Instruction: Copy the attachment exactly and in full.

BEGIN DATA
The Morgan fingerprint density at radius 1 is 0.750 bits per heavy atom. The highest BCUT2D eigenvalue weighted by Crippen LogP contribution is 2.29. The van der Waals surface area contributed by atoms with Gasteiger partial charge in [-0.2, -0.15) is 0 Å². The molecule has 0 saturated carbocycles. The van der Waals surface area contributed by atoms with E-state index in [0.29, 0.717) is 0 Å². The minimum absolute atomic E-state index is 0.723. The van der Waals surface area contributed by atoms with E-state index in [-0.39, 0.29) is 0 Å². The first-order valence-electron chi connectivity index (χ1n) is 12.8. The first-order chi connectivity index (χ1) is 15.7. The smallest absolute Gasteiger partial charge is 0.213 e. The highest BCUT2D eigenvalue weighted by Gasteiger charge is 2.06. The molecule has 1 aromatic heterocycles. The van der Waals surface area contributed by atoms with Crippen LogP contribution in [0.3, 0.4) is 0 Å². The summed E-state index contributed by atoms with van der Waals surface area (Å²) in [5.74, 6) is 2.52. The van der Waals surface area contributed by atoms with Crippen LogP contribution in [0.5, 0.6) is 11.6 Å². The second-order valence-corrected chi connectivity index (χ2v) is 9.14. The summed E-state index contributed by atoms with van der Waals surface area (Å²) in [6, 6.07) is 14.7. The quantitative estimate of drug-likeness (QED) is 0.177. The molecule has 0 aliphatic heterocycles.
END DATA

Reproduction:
The Morgan fingerprint density at radius 1 is 0.750 bits per heavy atom. The highest BCUT2D eigenvalue weighted by Crippen LogP contribution is 2.29. The van der Waals surface area contributed by atoms with Gasteiger partial charge in [-0.2, -0.15) is 0 Å². The molecule has 0 saturated carbocycles. The van der Waals surface area contributed by atoms with E-state index in [0.29, 0.717) is 0 Å². The minimum absolute atomic E-state index is 0.723. The van der Waals surface area contributed by atoms with E-state index in [-0.39, 0.29) is 0 Å². The first-order valence-electron chi connectivity index (χ1n) is 12.8. The first-order chi connectivity index (χ1) is 15.7. The smallest absolute Gasteiger partial charge is 0.213 e. The highest BCUT2D eigenvalue weighted by Gasteiger charge is 2.06. The molecule has 1 aromatic heterocycles. The van der Waals surface area contributed by atoms with Crippen LogP contribution in [0.3, 0.4) is 0 Å². The summed E-state index contributed by atoms with van der Waals surface area (Å²) in [5.74, 6) is 2.52. The van der Waals surface area contributed by atoms with Crippen LogP contribution in [0.5, 0.6) is 11.6 Å². The second-order valence-corrected chi connectivity index (χ2v) is 9.14. The summed E-state index contributed by atoms with van der Waals surface area (Å²) in [6, 6.07) is 14.7. The quantitative estimate of drug-likeness (QED) is 0.177. The molecule has 0 aliphatic heterocycles.